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Chapter Four Federalism

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1 Chapter Four Federalism
Instructor: Kevin Sexton Course: U.S. Political Systems Southeast Missouri State University

2 What is sovereignty? & Who has it?
Sovereignty: who has ULTIMATE AUTHORITY. In this class we will discuss GOVERNMENTAL SOVEREIGNTY. which government has the ultimate authority over a specific geographic region or area. To better understand the concept lets look at the three most common forms of governmental structures found in the world: Unitary Confederation Federal

3 Unitary Government Unitary Form of Government:
Sovereignty rests with one central government. The central government has the authority to create and disband all other levels of government. Most common of the three forms of government. Great Britain and France are examples of this form. There are local governments in Great Britain and France, but they act primarily as administrative arms of the national/central government. In addition, they receive their legitimacy, or right to exist from the national/central government.

4 Confederation Confederation Form of Government:
Sovereignty rests with each individual member of the group. National/central government receives its power or authority from the group of individual members. United States under Articles were an example of this. Southern States during the Civil War were another example. Many other examples of this type of relationship. European Union O.P.E.C. A.F.L.C.I.O SEMO’s Greek Council

5 Federalism Federal Form of Government:
Sovereignty is shared between a national/central government and other levels of government (State Governments). The United States and Germany are examples of this form of government. Least common of the three forms of government. Sovereignty over the same geographic regions is shared by more than one governmental unit.

6 Shared Sovereignty & & &
Here are SOME of the governments that have sovereignty and/or power over you If you live in Cape Girardeau, Missouri: & & United States Govt Cape Girardeau County Govt Missouri State Govt & City of Cape Girardeau Cape Girardeau Public School District Levee District Water and Sewer District Fire District PLUS OTHERS

7 Federalism & Democracy
Federalism strengthens America’s democratic ideals by: Allowing many levels for issues to be addressed. Allowing many levels for individuals to be involved the political process. Allowing many level for varying opinions and values to be expressed, and represented. (In elected bodies) Paradoxically, Federalism has also been a large part of why we continued to have racial discrimination well into the 1970s. What do you do when the local opinions and values Support discrimination? i.e. – voting laws, Jim Crow laws,…….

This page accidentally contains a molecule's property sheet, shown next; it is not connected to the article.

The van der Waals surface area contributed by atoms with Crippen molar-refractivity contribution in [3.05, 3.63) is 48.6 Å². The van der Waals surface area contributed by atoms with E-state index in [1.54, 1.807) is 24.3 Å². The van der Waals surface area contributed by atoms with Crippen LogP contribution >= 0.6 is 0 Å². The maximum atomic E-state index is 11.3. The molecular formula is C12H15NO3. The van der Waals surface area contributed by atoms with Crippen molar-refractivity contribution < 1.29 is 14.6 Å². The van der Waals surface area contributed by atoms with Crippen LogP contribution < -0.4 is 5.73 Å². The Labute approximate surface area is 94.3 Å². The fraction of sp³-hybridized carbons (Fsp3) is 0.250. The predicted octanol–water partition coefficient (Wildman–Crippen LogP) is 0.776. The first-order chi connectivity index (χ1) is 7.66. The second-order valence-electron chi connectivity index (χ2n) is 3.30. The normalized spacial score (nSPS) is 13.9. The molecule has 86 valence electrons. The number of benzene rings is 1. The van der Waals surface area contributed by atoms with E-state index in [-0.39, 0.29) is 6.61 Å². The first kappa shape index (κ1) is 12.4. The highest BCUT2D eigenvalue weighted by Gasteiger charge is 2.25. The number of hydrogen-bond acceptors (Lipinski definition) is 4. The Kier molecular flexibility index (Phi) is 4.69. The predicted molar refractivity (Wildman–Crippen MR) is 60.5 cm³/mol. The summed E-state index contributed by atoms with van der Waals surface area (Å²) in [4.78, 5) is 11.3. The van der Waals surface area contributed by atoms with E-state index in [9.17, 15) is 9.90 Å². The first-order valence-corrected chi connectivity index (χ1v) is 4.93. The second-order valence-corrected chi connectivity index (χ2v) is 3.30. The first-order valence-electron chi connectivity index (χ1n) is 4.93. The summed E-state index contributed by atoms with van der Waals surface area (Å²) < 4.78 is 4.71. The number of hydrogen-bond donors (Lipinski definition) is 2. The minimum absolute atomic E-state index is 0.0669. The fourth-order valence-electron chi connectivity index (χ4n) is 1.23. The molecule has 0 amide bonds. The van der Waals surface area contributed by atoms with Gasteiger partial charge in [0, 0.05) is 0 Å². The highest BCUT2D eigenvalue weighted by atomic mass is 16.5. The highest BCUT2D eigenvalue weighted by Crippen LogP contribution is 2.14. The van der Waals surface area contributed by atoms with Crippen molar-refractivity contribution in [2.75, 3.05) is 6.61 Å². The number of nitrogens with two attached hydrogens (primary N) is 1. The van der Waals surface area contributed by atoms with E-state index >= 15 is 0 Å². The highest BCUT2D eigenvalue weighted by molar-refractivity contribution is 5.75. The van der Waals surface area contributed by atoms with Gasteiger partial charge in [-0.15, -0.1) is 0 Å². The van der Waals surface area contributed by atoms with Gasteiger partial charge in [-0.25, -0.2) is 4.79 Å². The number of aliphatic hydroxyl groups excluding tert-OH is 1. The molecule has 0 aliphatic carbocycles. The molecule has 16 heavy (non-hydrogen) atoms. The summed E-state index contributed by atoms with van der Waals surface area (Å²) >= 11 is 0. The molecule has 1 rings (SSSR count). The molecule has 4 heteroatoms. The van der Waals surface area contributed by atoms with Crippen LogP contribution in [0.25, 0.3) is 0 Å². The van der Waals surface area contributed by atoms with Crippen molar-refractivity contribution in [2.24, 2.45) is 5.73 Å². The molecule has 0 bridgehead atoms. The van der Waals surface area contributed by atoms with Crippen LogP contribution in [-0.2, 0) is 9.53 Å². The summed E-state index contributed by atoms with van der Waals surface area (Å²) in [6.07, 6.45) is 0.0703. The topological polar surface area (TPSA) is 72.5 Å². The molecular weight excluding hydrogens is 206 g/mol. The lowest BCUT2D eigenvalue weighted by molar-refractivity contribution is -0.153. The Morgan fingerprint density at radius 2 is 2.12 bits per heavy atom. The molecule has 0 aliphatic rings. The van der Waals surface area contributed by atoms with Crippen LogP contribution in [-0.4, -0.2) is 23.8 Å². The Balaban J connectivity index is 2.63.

8 State & National Governments
The State and National (federal) governments are the two major levels of government that we will focus on this semester. Why not include local governments in our study: Dillion’s Rule states that local governments are the creation of states, and that state legislatures can create, alter or abolish them at their discretion.

9 Federalism in the United States
In the United States there are actually 51 different major governments. One Federal Government & Fifty State Governments Each of one us, regardless of where we live are represented by elected officials, at both the Federal and State Level. SIMULTANEOUSLY

10 How People Are Represented in a Federal Form of Government
Since each level of government (federal & state) is sovereign each has its own rules and regulations (laws) and each has individuals that are elected to create and manage those laws. & You have individuals elected at each level to represent you, at that level of government. The Elected Officials Assignment is designed to ensure you are aware of the organizations (state and national legislatures) in which you have people that represent you at each level of government, and who those people are.

11 National Representation
Each American citizen has people elected/appointed to represent them in the national government, These people represent their constituents in Washington, D.C. They represent their constituents on Federal Issues. They Do not have the authority to tell states what to do on state and local issues. President (Executive Branch) Legislative branch U.S. Senate (2 from each state) U.S. House of Representatives (9 from Missouri) Judicial Branch U.S. Supreme Court